Gamer Utilities

10 Free and Open Source Game Utilities

Computer games grow larger, more sophisticated and increasingly complex. Traditional blockbusters continue to dominate the commercial gaming market. However, for many people who have time and budget constraints, smaller open source computer games still offer an attractive alternative.

If you’re a fan of PC gaming, there are a range of tools that help to improve the gaming experience. We feature an eclectic bunch of tools.

Let’s explore the 10 utilities. For each utility we have compiled its own portal page, a full description with an in-depth analysis of its features, a screen shot of the program in action (where relevant), together with links to relevant resources.

Games Utilities
AntiMicroXGUI to map gamepad keys to keyboard, mouse, scripts and macros
AthenaeumGame launcher and manager designed as a libre replacement for Steam.
GameModeOptimize Linux system performance on demand
GB StudioDrag and drop retro game creator
GreenWithEnvyUtility providing information, control fans and overclock NVIDIA cards
LinuxGSMDeployment and management of Linux dedicated game servers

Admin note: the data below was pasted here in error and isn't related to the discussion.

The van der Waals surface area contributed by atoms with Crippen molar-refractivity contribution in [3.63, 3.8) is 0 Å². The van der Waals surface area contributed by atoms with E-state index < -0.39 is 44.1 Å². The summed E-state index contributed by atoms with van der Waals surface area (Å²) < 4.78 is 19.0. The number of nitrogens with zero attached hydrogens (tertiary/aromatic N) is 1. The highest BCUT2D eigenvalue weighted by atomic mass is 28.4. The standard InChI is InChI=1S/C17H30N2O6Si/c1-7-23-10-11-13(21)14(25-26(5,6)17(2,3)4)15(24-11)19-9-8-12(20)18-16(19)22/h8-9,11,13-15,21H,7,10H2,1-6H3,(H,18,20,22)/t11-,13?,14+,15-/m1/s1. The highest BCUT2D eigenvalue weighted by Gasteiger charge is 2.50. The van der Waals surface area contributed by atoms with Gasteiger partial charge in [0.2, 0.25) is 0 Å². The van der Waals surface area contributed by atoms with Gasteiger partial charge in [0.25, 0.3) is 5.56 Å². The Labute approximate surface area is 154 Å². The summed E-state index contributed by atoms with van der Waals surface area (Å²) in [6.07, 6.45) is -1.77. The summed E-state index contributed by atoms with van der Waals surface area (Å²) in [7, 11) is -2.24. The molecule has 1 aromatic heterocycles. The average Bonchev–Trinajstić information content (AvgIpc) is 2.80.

optimus-managerGPU switching on Optimus laptops
OversteerSteering wheel manager for Linux
PiperGTK application to configure gaming devices
ReplaySorceryInstant-replay solution

Note: The utilities are listed in alphabetical order.

Eligibility criteria

TickFree to download. The project must be available to download without charge but the authors may accept donations.

TickPublished under an open source license. Popular open source licenses for games utilities include MIT License, GNU General Public License, and BSD License.

TickNot in an early stage of development. The utility must be fairly advanced along its roadmap.


Read our complete collection of recommended free and open source software. The collection covers all categories of software.

The software collection forms part of our series of informative articles for Linux enthusiasts. There's tons of in-depth reviews, open source alternatives to proprietary software from large corporations like Google, Microsoft, Apple, Adobe, IBM, Cisco, Oracle and Autodesk. There are also fun things to try, hardware, free programming books and tutorials, and much more.
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